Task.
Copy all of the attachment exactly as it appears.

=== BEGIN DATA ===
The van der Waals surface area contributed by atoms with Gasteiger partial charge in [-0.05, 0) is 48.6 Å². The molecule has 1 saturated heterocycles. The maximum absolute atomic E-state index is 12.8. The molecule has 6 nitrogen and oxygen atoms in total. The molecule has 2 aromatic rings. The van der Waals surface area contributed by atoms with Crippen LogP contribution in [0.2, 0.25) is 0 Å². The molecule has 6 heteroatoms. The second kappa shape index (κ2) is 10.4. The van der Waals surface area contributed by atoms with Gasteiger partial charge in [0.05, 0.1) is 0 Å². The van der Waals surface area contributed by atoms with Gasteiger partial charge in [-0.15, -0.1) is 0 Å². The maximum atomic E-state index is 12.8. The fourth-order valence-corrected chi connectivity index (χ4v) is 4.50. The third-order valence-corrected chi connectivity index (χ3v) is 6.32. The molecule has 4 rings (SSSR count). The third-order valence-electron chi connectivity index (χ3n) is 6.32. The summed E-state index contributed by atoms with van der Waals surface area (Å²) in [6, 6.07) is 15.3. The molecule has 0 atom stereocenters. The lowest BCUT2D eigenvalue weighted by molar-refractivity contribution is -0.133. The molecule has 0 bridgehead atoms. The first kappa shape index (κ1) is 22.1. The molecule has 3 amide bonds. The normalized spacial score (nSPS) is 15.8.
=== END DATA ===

The van der Waals surface area contributed by atoms with Gasteiger partial charge in [-0.05, 0) is 48.6 Å². The molecule has 1 saturated heterocycles. The maximum absolute atomic E-state index is 12.8. The molecule has 6 nitrogen and oxygen atoms in total. The molecule has 2 aromatic rings. The van der Waals surface area contributed by atoms with Crippen LogP contribution in [0.2, 0.25) is 0 Å². The molecule has 6 heteroatoms. The second kappa shape index (κ2) is 10.4. The van der Waals surface area contributed by atoms with Gasteiger partial charge in [0.05, 0.1) is 0 Å². The van der Waals surface area contributed by atoms with Gasteiger partial charge in [-0.15, -0.1) is 0 Å². The maximum atomic E-state index is 12.8. The fourth-order valence-corrected chi connectivity index (χ4v) is 4.50. The third-order valence-corrected chi connectivity index (χ3v) is 6.32. The molecule has 4 rings (SSSR count). The third-order valence-electron chi connectivity index (χ3n) is 6.32. The summed E-state index contributed by atoms with van der Waals surface area (Å²) in [6, 6.07) is 15.3. The molecule has 0 atom stereocenters. The lowest BCUT2D eigenvalue weighted by molar-refractivity contribution is -0.133. The molecule has 0 bridgehead atoms. The first kappa shape index (κ1) is 22.1. The molecule has 3 amide bonds. The normalized spacial score (nSPS) is 15.8.